From a total staff number of over 200 it has been quite a logistical effort to get to this stage. I would like to praise our fantastic team both in the UK and Ireland, their effort and commitment during this very difficult period has been amazing and I’m so appreciative of the way they have faced up to the various challenges of keeping the business operating.

The financial pressure that we are under and the reduction in workload within some areas of the business has meant that a number of staff have had to be furloughed - including over half of those in the racing department. As a business, we are greatly appreciative of the government's establishment of the furlough scheme, which protects the employee and employer.

For staff still working we are very fortunate to be able to make use of our excellent in-house IT resource and they have set up the team with an integrated solution for remote access – on phone, email and system access.

So if clients are ringing the normal Weatherbys number they will get through to members of the team as normal – even though they are likely to be operating from their kitchen table or spare bedroom!

As I’m sure is the case with nearly every business, Weatherbys are making use of a vast array of tools and apps for staying in touch with each other – Microsoft Teams is proving popular but we are also using StafLeaf, WhatsApp, Webex and Facebook’s office tool Workplace which is fantastic for keeping everyone in the loop with company-wide or departmental news.

If there’s one good thing that the coronavirus crisis has given us it’s a better idea of the benefits of working remotely.

On a personal level, how are you keeping yourself busy during lockdown?

One unfortunate thing about Covid-19 is that the working week seems to have got longer, but hopefully we will start to see the business settle into some routine in the coming weeks.

If there is a personal win in this awful pandemic, it's that I get to have breakfast and dinner with my wife and two girls which is great, as it’s normally a treat for the weekend.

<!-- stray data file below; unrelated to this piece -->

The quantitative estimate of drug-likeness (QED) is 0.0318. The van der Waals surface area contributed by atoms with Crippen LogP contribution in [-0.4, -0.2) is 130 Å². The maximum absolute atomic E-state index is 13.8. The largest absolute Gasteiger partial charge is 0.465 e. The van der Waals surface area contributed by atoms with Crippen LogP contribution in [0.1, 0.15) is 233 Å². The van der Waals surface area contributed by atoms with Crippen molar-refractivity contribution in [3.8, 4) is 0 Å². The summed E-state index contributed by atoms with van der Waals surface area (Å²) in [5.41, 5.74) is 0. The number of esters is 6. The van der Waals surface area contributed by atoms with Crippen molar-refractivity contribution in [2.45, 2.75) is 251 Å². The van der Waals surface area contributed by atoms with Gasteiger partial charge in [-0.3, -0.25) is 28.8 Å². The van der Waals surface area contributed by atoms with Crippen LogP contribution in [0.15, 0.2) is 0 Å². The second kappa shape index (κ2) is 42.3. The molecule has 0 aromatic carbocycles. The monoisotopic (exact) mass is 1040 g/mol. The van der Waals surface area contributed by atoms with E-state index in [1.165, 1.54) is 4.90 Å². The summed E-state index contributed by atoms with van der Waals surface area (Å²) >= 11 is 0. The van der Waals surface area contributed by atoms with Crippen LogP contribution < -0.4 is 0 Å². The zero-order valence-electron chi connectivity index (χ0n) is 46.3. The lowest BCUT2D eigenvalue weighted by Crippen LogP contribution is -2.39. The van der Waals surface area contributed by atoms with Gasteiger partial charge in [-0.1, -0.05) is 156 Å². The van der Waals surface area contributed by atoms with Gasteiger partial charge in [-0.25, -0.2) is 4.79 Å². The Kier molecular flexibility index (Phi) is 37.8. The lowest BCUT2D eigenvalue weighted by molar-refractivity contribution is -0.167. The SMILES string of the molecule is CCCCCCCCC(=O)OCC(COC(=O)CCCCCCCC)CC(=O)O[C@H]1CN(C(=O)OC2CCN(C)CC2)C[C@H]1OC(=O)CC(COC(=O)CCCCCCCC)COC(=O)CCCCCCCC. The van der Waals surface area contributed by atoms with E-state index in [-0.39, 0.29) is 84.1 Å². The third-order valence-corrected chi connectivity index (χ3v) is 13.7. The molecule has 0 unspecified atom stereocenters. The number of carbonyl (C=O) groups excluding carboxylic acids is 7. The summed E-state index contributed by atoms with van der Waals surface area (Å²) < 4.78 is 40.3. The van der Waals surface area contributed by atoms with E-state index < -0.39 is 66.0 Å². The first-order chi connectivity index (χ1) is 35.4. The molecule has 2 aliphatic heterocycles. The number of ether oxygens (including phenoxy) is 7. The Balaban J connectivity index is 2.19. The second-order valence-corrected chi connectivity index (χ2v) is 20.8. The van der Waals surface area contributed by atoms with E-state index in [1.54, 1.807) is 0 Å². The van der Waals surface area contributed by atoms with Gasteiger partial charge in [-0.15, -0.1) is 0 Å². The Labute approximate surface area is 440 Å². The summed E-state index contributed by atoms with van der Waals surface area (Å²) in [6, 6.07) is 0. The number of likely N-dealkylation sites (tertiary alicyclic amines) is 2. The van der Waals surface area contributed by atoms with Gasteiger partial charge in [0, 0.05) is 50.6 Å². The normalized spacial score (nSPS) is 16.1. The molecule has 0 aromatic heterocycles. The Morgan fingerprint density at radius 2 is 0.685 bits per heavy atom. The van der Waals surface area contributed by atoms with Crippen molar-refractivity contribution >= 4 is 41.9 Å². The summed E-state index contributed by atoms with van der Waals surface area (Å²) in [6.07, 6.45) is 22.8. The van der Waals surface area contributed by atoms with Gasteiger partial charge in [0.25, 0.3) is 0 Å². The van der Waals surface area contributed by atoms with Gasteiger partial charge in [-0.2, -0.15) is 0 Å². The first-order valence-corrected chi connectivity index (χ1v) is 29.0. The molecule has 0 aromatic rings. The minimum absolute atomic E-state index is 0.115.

We have a small farm on which, to be fair, my wife is the one who does the graft – but I do like getting outside and offering a hand, although I’m probably more of nuisance!

The farm includes a small-scale National Hunt breeding operation which means that I’m only too well aware of the issues being faced by thoroughbred breeders, particularly at a time like this.

Any film, TV or book recommendations to share to get through home confinement?

I had just started a book called The Obstacle is the Way when Covid-19 broke. It was an excellent read and was particularly insightful and helpful during the last couple of weeks.

I’ve started watching Hunters on Amazon Prime. It's gripping, albeit I normally prefer a bit of comedy, which this is certainly not!

What is the availability of groceries and essential products around you like?

While there are so many people facing so much uncertainty I’m not going to complain about groceries – and what a fantastic job everyone involved with keeping the shelves stocked and serving us are doing.

However, in case anyone is concerned, our house has plentiful supplies of loo paper!

What are you most looking forward to when the Flat season returns?

I’m just looking forward to racing again, period.

Whenever and whatever the season has in store I’m sure this enforced lay-off will make us appreciate the sport that much more.

We often complain about there being too much racing but one thing is for sure: as the saying goes, you don’t know what you have ‘til it’s gone.


Read more of our Life in Lockdown Q&As

Grant and Tom Pritchard-Gordon: 'Inglis Easter has kept us busy since January'

Peter Hockenhull: 'The social side of meeting and chatting to breeders is gone'

Polly Bonnor: 'We've fulfilled every feed order, including all our exports

Richard Lancaster: 'We're fortunate that some Shadwell staff live on site'

 

If there’s one good thing that the coronavirus crisis has given us it’s a better idea of the benefits of working remotely